MB: Moby-Dick. Enough said.
VCM: It’s blasphemous to hate a book. There are books that I haven’t enjoyed as much as others, but anyone who has taken time to give birth to something from their soul should be celebrated, not hated.
BM: Classic book on your To Be Read pile?
MB: Sadly, I don’t have a classic book on my To Be Read pile at the moment. My nightstand is teetering with new releases, but I do have a plan to return to the Bronte sisters soon.
VCM: A Tale of Two Cities. I know the entire first paragraph by heart. (Doesn’t everyone) But I’ve never read the book. I must do that.
BM: What’s a book with a really great sex scene?
BM: Favorite book no one has heard of?
MB: Decades ago, I devoured Arturo Perez-Reverte’s clever, subtly complicated novel The Flanders Panel and I’ve never met anyone else who’s read it.
VCM: Let Me Hear a Rhyme by Tiffany D. Jackson.
BM: Favorite book of the 21st century?
MB: The 21st century still has a ways to go, so I am going to reserve judgment! It seems that we are in a particularly verdant period for excellent literature in all genres, so the race will be tight. That said, I do feel like Yaa Gyasi’s Homegoing is particularly excellent.
VCM: My goodness, I’ve read so many I can hardly remember. Dare I say, Yellow Wife…but maybe because it’s so fresh in my mind.
BM: Favorite book you were assigned in high school?
MB: When I was assigned Jane Austen’s Mansfield Park in high school, I was skeptical about it and felt certain it couldn’t top any of the other Austen novels. Somehow, someway, that novel spoke to me at that time in an unexpected way, more so than any other book on our academic to-read lists.
VCM: Manchild in the Promised Land by Claude Brown.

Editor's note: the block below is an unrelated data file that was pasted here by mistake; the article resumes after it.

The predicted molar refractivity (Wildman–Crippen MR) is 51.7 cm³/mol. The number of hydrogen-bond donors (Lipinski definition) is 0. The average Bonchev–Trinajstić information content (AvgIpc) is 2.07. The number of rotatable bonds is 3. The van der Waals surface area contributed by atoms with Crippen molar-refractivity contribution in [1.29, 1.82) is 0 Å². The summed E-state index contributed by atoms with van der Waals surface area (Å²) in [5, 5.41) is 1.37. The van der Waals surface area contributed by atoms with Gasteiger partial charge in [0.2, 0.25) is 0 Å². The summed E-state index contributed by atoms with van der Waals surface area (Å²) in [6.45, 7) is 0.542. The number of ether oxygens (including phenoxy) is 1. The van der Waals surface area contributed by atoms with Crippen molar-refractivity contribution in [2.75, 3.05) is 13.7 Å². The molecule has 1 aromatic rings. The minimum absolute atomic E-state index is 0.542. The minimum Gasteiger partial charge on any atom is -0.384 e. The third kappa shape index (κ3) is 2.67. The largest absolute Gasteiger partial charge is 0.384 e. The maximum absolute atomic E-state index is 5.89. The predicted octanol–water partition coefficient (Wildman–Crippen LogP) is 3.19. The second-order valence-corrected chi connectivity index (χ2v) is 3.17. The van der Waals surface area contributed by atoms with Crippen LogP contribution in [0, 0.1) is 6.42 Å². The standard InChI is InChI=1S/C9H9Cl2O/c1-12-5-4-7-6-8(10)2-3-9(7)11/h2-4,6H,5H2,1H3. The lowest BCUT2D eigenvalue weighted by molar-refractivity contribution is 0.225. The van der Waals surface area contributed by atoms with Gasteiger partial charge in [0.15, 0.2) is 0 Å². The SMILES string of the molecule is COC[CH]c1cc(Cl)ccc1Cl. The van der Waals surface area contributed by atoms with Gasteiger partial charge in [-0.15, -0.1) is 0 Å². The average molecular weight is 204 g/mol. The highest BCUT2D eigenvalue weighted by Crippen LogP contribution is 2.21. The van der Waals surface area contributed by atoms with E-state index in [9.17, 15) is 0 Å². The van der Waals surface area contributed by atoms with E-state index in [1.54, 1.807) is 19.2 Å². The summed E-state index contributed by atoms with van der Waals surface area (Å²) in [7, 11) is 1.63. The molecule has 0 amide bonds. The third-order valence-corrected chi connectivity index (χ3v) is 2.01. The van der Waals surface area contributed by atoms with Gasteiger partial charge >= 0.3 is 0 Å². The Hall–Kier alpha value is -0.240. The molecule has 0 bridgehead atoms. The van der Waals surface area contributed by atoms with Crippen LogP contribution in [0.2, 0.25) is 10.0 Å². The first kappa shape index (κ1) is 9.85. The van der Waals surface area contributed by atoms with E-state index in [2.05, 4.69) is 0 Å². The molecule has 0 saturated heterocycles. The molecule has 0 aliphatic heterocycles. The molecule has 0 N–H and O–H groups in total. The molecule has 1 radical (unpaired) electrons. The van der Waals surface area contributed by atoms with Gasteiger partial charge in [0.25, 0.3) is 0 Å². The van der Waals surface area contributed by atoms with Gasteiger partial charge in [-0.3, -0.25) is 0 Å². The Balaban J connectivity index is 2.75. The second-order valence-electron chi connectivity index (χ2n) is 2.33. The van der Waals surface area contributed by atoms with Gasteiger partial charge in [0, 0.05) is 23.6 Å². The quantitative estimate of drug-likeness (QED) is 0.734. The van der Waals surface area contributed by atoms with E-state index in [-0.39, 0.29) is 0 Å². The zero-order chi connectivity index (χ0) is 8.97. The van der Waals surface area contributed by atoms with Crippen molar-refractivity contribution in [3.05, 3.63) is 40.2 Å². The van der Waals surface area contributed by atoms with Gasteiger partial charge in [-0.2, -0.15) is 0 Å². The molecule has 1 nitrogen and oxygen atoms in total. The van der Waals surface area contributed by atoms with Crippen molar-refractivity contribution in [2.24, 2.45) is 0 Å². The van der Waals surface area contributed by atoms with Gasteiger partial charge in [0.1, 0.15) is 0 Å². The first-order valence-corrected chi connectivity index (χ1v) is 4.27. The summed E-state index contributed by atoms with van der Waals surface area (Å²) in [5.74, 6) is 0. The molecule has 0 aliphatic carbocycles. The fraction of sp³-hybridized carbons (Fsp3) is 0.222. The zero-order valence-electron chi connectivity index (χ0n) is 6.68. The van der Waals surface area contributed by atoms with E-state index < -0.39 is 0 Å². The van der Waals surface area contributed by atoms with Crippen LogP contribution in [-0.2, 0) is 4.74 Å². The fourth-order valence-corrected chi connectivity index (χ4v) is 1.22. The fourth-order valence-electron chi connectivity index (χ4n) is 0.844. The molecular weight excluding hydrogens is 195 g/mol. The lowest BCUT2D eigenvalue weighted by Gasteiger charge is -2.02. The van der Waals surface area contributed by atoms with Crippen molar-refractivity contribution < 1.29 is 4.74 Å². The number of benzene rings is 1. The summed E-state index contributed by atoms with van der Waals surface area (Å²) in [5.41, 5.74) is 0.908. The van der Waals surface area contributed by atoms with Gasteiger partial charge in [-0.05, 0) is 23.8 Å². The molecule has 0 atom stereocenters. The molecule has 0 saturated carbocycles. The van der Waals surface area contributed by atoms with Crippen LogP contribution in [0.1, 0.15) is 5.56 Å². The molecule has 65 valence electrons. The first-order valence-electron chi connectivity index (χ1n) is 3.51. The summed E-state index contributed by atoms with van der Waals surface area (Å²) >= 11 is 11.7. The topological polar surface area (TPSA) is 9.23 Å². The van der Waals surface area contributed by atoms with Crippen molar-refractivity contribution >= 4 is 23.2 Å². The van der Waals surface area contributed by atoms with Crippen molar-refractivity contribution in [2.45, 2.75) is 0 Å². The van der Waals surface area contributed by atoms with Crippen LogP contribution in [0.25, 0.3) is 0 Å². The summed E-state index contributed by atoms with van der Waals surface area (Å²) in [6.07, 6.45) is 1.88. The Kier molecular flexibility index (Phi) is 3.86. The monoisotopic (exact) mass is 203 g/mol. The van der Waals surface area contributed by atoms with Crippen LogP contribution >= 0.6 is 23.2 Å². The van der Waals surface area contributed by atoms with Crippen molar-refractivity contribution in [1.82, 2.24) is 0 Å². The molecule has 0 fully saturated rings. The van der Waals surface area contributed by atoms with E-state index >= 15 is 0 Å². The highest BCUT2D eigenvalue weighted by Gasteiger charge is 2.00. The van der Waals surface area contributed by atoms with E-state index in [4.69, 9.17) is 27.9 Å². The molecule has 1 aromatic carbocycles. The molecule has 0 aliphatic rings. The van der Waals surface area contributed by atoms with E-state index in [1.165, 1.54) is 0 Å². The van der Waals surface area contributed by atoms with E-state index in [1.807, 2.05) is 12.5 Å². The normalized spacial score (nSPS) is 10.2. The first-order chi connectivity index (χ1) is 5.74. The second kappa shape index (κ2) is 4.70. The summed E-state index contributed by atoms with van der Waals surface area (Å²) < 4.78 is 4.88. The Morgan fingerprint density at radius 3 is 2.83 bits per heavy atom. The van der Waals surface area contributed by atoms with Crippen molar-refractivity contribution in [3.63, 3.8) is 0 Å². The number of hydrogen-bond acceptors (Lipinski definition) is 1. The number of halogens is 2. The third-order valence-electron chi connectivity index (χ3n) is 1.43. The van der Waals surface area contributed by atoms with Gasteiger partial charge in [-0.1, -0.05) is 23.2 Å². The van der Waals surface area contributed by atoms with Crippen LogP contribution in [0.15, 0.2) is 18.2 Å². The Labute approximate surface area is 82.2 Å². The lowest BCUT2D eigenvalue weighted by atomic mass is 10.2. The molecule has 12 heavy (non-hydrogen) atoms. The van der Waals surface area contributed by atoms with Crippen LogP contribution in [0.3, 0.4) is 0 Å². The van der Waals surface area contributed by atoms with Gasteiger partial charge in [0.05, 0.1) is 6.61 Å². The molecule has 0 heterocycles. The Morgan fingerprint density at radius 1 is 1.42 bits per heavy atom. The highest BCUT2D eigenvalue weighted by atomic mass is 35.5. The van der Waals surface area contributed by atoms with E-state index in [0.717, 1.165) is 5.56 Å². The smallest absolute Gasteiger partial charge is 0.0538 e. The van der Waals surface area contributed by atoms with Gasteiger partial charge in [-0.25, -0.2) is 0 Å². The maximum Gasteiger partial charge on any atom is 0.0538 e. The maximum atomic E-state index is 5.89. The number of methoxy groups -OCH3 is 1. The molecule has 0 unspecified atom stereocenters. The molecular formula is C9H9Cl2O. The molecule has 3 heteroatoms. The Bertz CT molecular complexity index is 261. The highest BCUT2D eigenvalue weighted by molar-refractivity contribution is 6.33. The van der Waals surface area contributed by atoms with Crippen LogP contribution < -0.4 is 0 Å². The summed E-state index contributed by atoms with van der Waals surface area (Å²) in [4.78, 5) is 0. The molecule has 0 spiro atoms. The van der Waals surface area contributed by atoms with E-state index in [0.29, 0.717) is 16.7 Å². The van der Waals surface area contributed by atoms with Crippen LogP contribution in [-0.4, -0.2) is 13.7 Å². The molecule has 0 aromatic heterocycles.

BM: Book(s) you’re reading right now?
MB: This question is forcing a confession that I actually read several books at a time! Currently, I am reading Sadeqa Johnson’s Yellow Wife, Helen Oyeyemi’s Boy, Snow, Bird, and an early copy of Anthony Doerr’s Cloud Cuckoo Land, all of which I’m enjoying immensely and simultaneously.
VCM: The Kindest Lie by Nancy Johnson.
BM: Favorite children’s book?
MB: I am going to have to select C.S. Lewis’ The Lion, The Witch and The Wardrobe, even though I already mentioned it, simply because it had such a profound affect upon me. It was so disappointing when it didn’t impact my own children the same way, but then, they have their own list of important books and I suppose that’s all that matters.
VCM: Tie between B is for Betsy and Oh, the Places You’ll Go.
BM: Book you wish would be adapted for a film/tv show?
MB: I have to be honest and say that I wish The Personal Librarian would be adapted into a film!
VCM: The Women Who Raised Me by Victoria Rowell.
Marie Benedict is a lawyer with more than ten years’ experience as a litigator. A graduate of Boston College and the Boston University School of Law, she is the New York Times and USA Today bestselling author of The Only Woman in the Room, The Mystery of Mrs. Christie, Carnegie’s Maid, The Other Einstein, and Lady Clementine. All have been translated into multiple languages. She lives in Pittsburgh with her family.
Victoria Christopher Murray is an acclaimed author with more than one million books in print. She has written more than twenty novels, including Stand Your Ground, an NAACP Image Award Winner for Outstanding Fiction and a Library Journal Best Book of the Year. She holds an MBA from the NYU Stern School of Business.
Marie Benedict and Victoria Christopher Murray’s The Personal Librarian is out now from Berkley Books